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Avril Brown Presents:








Who can understand how this feels?

I recently lost my ring, one of my most precious possessions. It is a beautiful silver ring, the top part shaped like a leaf which holds a blue star sapphire stone, flanked by two teeny tiny chips of diamond. When viewed in direct light a small white star will appear on the face of the stone. Though not tipping the scales in terms of monetary value, it has overwhelming sentimental value. It slipped off my finger so smoothly I didn’t even realize it was missing until I got back to my apartment. My very favorite and most personal piece of jewelry has been swallowed by the Chicago city streets.

‘It’s just a ring’ most people would say. Yes, I am fully aware of that cold fact. But this particular ring meant something to me. It is a link between generations, one I intended to keep and pass on to preserve said link. My grandparents on my mother’s side once owned a shop called Garfield’s (after their last name; not because of the fat orange cat) which sold various gift items, including jewelry. They gave this ring to my mother when she graduated grammar school as a present for a job well done, as well as to stifle any complaints she had about my aunt receiving a ring for completing high school.

At some point the ring band itself had become a bit squashed, so when my mother gave it to me when I was about seven years old it fit my pinky perfectly. I was determined to keep this ring forever and ever, but I had already lost a piece of jewelry because I was so determined not to lose it I took moronic precautions (I had a very pretty tennis bracelet I put in my lunch sack so it wouldn’t get messy or fall off while I was eating, and then accidentally threw it away with the otherwise empty brown bag. Genius move, that). Not surprisingly, one day my ring seemingly disappeared.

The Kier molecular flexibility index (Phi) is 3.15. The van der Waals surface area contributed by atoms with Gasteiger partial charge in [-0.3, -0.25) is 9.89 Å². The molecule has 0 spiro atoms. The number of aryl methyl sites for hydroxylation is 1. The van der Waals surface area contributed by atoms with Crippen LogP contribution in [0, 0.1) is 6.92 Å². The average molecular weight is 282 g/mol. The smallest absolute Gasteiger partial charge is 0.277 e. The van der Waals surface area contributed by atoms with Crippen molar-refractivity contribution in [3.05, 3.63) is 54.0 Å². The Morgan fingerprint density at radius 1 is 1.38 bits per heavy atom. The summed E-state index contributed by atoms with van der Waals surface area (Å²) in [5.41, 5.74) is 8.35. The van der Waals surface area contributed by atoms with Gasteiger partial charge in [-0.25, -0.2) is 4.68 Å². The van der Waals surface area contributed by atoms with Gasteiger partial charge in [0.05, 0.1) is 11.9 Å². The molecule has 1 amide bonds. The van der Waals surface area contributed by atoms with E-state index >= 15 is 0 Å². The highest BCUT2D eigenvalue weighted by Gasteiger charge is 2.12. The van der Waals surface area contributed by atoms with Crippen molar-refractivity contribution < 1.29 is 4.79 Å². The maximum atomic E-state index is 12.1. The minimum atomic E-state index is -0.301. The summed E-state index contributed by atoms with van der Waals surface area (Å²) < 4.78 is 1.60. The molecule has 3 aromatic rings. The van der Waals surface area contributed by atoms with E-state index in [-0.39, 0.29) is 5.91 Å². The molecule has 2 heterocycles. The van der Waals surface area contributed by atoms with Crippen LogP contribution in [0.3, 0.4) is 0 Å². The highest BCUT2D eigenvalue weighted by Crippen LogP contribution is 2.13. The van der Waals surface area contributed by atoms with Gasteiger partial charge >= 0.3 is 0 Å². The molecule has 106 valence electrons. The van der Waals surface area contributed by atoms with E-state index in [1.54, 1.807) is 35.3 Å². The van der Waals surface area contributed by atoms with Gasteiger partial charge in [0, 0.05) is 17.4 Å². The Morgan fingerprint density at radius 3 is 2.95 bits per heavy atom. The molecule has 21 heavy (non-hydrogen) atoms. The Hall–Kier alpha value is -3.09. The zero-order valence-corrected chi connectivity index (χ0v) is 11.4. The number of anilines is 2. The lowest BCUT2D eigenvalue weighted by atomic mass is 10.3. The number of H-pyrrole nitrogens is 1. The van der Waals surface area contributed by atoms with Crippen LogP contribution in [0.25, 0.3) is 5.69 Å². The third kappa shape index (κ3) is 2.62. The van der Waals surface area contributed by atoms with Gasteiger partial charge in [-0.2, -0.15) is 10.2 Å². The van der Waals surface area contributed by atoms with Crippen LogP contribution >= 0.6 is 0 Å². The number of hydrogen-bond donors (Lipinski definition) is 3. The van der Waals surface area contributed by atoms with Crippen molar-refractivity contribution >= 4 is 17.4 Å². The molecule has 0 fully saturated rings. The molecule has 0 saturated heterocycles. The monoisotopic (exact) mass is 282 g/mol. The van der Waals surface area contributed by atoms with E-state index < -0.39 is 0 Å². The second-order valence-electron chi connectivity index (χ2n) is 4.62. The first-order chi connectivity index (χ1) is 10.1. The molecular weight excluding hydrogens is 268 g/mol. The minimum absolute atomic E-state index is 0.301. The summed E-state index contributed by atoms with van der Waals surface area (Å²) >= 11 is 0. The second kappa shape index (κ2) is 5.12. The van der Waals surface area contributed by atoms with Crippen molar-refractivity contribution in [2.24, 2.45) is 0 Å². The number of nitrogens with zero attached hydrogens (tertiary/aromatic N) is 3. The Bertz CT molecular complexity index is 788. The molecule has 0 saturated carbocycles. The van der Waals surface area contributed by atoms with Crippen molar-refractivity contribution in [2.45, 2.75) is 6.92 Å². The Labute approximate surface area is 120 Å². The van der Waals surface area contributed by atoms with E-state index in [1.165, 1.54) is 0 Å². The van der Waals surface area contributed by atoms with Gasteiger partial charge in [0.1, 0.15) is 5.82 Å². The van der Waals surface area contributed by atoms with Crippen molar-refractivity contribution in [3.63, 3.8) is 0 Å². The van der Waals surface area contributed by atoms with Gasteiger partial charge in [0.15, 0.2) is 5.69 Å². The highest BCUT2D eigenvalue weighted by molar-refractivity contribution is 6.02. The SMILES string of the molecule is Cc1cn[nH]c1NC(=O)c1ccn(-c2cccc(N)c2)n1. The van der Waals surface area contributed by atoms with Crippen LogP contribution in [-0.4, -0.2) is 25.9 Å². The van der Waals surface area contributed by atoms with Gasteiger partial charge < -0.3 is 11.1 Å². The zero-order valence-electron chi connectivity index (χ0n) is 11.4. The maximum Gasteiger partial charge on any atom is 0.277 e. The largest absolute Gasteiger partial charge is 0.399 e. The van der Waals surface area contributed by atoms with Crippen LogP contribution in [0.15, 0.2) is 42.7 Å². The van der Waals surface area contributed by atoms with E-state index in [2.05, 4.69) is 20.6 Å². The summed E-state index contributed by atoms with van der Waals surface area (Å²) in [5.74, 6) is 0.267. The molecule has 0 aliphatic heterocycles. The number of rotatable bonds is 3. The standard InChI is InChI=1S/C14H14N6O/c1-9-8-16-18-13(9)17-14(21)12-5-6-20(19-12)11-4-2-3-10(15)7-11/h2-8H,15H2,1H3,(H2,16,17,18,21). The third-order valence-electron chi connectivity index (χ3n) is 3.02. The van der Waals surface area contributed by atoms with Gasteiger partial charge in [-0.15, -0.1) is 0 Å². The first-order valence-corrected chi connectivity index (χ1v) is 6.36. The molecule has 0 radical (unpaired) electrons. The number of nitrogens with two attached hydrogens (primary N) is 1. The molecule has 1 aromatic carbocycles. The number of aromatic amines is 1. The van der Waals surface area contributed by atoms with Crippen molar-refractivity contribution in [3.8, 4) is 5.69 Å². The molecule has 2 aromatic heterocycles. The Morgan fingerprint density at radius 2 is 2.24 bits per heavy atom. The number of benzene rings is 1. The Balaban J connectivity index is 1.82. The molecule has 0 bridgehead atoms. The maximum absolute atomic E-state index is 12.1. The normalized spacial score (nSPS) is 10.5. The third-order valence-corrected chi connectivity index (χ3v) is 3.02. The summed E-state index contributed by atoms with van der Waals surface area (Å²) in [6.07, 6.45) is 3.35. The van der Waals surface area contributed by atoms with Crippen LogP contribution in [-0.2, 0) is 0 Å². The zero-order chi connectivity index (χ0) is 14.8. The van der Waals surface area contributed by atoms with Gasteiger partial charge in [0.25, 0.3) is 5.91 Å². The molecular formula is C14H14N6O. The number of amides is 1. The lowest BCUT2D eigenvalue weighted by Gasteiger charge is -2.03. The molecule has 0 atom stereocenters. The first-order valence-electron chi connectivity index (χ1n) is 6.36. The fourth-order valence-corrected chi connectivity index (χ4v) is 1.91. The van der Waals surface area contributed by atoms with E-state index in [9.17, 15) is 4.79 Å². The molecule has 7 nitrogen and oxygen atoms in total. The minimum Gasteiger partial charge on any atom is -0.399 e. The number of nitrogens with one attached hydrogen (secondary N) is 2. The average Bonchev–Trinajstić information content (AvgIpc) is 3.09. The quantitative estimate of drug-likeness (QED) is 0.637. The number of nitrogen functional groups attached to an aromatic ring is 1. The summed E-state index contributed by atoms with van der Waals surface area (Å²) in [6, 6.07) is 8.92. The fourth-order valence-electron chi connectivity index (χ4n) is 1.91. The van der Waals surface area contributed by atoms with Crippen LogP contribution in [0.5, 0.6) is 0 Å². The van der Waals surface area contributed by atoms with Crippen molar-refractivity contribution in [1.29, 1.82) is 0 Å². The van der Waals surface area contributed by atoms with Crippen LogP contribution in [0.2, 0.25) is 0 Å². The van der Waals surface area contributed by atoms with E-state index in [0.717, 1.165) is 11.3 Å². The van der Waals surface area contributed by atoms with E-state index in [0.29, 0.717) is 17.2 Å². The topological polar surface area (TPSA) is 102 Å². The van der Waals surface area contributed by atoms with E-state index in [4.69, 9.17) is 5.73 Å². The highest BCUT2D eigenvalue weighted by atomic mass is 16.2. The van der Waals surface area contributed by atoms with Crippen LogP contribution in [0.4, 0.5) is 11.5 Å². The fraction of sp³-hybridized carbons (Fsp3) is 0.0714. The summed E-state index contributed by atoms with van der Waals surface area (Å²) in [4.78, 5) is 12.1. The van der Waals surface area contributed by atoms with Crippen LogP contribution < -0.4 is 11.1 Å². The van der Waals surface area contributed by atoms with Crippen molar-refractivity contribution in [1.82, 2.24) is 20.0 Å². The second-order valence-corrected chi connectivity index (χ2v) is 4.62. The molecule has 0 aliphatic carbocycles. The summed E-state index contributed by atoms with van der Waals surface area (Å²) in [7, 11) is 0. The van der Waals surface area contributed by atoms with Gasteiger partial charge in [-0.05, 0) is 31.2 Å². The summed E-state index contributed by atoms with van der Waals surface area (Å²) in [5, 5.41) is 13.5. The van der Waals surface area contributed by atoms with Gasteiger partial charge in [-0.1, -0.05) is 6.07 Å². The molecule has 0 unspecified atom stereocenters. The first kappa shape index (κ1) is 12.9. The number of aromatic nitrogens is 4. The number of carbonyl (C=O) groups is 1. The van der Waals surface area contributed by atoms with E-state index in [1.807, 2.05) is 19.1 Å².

It was lost for years, though never fully gone from my thoughts. Every once in awhile, a fever would overtake me and I would tear my room apart looking for it. I knew, deep down inside, I knew that it was still nearby. One day during my freshman or sophomore year in high school my sister reached into a basket stacked high with clean laundry, plucked this ring from the top of the pile and asked me if it belonged to me.

Needless to say, I flipped the fuck out.

I must’ve put it in my pocket for ‘safe-keeping,’ and when the pants went through the laundry it fell out and got stuck in the dryer, which held it hostage for approximately four or five years before finally spitting it back out. Absolutely elated, I showed it to my mother who took it to the jeweler to have it polished and un-warped so it fit my current pinky size. Ever since then it has not left my sight, whether on my hand or in a box on my bedside table.

Until now.

I was adamant this ring would survive with me. I was given a second chance to hold onto this beautiful piece of precious metal and stone, and I was resolved not to fuck it up. It would stay on my hand until ideally the day arrived when I would have a daughter or niece to give it to, and to tell its unlikely history. And now that day will never come.